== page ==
Projects to study climate change impacts in the Arctic are numerous. Hardly any other region in the world is affected as strongly and as fast as the far north. Some of these projects are honored with prizes and awards. On the other hand, projects aimed at helping the people of the region to adapt to the new realities are rather rare and hardly any honors are awarded to them. To improve this, the Frederik Paulsen Arctic Academic Action Award was created by the Arctic Circle conference and the University of the Arctic (UArctic) and awarded for the first time last year. This year, a second category has been added and the nomination process is open.
In addition to the existing “Individual or Small Group” category, nominations may now be submitted in an “Institutional Collaboration” category. In doing so, the award committee aims to honor collaboration between organizations, research institutions and groups and/or communities to develop and implement innovative actions. “The goal is to acknowledge and support work that can significantly help prevent, reverse or mitigate the effects of climate change in the Arctic in terms of planning and implementing technological development, as initiatives to increase Arctic community control over the management of their environment, or as reforms to the political and/or legislative arrangements,” the committee writes. The committee consists of representatives from the Arctic Circle and UArctic. The call for nominations has been open since March 17. It closes on May 17.
“We are looking for bright ideas from people with a demonstrable drive to see something achievable happen, and in the near future.”Frederik Paulsen Arctic Academic Action Award Committee
In principle, a nomination for the €100,000 prize is open to all. To be nominated some conditions must be met, however. This is because the award does not simply seek to honor research projects, but ideas that are both action and solution-oriented, while also being scientifically sound and taking into account the knowledge and experiences of Arctic residents, including indigenous peoples. Additionally, projects nominated for the institutional collaboration award must include at least two UArctic-affiliated members, and the project must be approved and supported by university leadership. In addition, the projects are closely evaluated for the long-term impact/benefits of the collaborating institutions. “We are looking for bright ideas from people with a demonstrable drive to see something achievable happen, and in the near future,” the committee explains.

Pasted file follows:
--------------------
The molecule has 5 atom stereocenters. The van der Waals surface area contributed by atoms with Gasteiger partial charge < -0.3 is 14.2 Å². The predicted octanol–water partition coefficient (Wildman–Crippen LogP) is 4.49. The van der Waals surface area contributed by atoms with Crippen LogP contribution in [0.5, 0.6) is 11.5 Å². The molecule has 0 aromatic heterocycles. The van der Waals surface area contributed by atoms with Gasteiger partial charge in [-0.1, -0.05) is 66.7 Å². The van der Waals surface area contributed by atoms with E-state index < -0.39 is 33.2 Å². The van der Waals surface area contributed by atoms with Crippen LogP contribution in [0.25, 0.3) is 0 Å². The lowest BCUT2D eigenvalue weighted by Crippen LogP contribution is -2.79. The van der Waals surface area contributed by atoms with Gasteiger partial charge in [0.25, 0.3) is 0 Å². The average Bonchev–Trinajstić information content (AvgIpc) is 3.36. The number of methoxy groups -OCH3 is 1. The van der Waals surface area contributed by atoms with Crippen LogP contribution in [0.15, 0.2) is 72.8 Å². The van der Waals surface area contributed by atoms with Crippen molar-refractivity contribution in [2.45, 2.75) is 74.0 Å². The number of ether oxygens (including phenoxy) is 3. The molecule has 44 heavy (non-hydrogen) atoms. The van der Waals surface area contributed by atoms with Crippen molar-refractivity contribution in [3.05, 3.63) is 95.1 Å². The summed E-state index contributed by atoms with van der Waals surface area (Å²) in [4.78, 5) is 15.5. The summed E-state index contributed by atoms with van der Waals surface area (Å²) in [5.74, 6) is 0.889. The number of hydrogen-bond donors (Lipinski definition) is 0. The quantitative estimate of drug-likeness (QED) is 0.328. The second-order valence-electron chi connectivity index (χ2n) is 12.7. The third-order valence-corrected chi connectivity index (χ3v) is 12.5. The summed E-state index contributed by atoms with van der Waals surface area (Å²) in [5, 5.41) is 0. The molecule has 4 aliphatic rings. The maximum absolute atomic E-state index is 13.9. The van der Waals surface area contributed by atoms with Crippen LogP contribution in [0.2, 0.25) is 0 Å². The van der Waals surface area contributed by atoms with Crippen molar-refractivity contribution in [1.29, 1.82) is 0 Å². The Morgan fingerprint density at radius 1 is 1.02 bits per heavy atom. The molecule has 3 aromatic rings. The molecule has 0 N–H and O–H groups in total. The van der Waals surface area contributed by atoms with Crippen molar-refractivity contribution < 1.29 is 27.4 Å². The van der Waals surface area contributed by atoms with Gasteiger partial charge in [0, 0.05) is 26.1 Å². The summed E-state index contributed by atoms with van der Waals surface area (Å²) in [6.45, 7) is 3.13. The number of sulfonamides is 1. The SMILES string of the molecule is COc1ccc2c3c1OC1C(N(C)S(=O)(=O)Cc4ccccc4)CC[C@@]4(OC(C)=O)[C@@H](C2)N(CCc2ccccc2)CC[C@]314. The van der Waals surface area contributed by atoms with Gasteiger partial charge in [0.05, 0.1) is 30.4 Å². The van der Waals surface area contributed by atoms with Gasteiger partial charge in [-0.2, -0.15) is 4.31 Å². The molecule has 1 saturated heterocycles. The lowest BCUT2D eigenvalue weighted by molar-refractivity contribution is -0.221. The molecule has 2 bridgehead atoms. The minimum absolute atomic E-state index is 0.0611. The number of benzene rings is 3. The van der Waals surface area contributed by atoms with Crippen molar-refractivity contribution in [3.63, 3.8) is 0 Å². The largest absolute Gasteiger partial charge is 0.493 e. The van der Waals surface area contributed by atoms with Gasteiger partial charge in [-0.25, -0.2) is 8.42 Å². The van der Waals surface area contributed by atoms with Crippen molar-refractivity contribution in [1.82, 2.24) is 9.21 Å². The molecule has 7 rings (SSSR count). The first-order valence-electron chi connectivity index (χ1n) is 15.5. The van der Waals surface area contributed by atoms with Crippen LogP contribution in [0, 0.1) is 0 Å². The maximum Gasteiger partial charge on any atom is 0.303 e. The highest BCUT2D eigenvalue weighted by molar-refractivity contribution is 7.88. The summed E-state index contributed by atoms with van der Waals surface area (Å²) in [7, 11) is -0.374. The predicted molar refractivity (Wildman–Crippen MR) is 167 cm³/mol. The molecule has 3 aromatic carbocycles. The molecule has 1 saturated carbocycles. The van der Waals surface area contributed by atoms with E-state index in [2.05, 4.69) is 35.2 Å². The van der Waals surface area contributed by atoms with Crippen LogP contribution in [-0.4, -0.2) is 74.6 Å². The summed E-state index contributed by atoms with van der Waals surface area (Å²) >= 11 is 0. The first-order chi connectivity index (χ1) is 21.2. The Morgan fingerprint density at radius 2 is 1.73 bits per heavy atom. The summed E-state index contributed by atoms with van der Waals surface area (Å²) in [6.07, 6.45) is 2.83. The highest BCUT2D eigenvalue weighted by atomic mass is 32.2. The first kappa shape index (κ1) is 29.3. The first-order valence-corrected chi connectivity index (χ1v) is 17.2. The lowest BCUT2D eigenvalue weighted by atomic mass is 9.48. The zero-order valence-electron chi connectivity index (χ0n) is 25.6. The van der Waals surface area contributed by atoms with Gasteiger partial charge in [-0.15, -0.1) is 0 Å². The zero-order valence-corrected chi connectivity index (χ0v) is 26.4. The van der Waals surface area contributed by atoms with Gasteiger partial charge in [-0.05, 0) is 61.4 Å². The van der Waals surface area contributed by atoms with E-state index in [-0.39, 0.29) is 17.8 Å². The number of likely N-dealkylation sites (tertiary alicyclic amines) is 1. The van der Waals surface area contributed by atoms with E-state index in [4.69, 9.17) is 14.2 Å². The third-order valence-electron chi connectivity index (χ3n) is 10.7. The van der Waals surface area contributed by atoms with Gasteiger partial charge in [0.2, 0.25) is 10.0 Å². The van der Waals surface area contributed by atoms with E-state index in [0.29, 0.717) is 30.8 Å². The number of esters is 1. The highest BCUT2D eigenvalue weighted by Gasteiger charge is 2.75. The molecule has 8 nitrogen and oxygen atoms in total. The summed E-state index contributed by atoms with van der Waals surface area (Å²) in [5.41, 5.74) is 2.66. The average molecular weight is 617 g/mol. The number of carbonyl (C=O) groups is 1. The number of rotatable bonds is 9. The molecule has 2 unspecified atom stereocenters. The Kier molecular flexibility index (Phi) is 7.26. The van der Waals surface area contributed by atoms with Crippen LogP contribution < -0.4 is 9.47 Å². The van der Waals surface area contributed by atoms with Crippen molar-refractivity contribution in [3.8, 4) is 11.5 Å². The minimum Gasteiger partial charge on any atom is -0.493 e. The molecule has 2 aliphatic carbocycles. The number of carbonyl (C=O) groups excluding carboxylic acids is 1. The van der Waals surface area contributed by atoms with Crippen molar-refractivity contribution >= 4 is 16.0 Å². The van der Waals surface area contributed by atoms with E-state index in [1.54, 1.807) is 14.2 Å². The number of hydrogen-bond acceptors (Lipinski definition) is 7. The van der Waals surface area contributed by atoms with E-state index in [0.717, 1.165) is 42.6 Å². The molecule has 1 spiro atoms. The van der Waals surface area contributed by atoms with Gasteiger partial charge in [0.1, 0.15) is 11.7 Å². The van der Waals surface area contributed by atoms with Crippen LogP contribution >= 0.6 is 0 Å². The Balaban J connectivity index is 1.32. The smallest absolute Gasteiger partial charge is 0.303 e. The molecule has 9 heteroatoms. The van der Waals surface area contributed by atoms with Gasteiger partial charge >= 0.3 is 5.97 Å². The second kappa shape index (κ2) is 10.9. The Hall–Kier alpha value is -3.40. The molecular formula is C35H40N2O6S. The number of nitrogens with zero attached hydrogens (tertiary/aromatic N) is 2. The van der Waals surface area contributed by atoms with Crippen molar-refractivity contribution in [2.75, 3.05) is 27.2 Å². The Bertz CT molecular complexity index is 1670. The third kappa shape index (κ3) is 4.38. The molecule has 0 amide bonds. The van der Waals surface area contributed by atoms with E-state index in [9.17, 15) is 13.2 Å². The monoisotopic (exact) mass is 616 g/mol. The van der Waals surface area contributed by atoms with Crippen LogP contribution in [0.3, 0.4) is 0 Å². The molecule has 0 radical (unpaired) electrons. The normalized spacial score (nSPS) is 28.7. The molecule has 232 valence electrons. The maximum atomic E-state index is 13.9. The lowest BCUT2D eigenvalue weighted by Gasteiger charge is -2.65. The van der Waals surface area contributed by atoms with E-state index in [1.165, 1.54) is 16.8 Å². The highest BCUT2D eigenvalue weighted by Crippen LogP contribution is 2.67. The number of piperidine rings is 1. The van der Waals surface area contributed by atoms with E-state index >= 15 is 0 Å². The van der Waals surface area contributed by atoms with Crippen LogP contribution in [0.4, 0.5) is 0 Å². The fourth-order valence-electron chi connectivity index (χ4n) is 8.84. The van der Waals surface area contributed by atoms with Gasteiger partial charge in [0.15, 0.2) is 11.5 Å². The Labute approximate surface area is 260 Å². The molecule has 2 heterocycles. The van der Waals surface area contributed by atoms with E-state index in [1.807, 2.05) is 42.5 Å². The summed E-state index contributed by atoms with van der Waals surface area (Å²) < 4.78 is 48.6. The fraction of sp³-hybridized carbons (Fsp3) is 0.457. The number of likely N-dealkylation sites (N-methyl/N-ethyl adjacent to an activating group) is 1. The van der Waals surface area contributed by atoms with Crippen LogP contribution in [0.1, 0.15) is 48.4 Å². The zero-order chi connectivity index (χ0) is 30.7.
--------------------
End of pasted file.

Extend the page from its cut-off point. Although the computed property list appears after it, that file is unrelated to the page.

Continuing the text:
The award, which was presented for the first time last year, is sponsored by Dr Frederik Paulsen, a Swedish entrepreneur living in Switzerland. He has been advocating for increased cooperation and research in the polar regions for years. The prize is awarded by the Arctic Circle and UArctic, a Tromsø, Norway-based association of institutions in the far north. The winner of the first award was Dr Trevor Bell for his SmartICE project. In it, on the one hand, the quality of the vital sea ice is determined with the help of portable measuring instruments and the native population in Nunavut and made available for hunters and fishermen. At the same time, however, the construction, operation and organization of the entire project is placed in the hands of the local population, who can thus contribute their knowledge for the evaluation of the data. At the same time, training and jobs are created, which are of great importance in the otherwise structurally weak region and offer people opportunities. This will allow them, as is the spirit of the Frederik Paulsen Arctic Academic Action award, to adjust and adapt their way of life to the new reality of diminishing sea ice habitat. Just as they have always done in past.
Dr Michael Wenger, PolarJournal
Link to the Arctic Circle website
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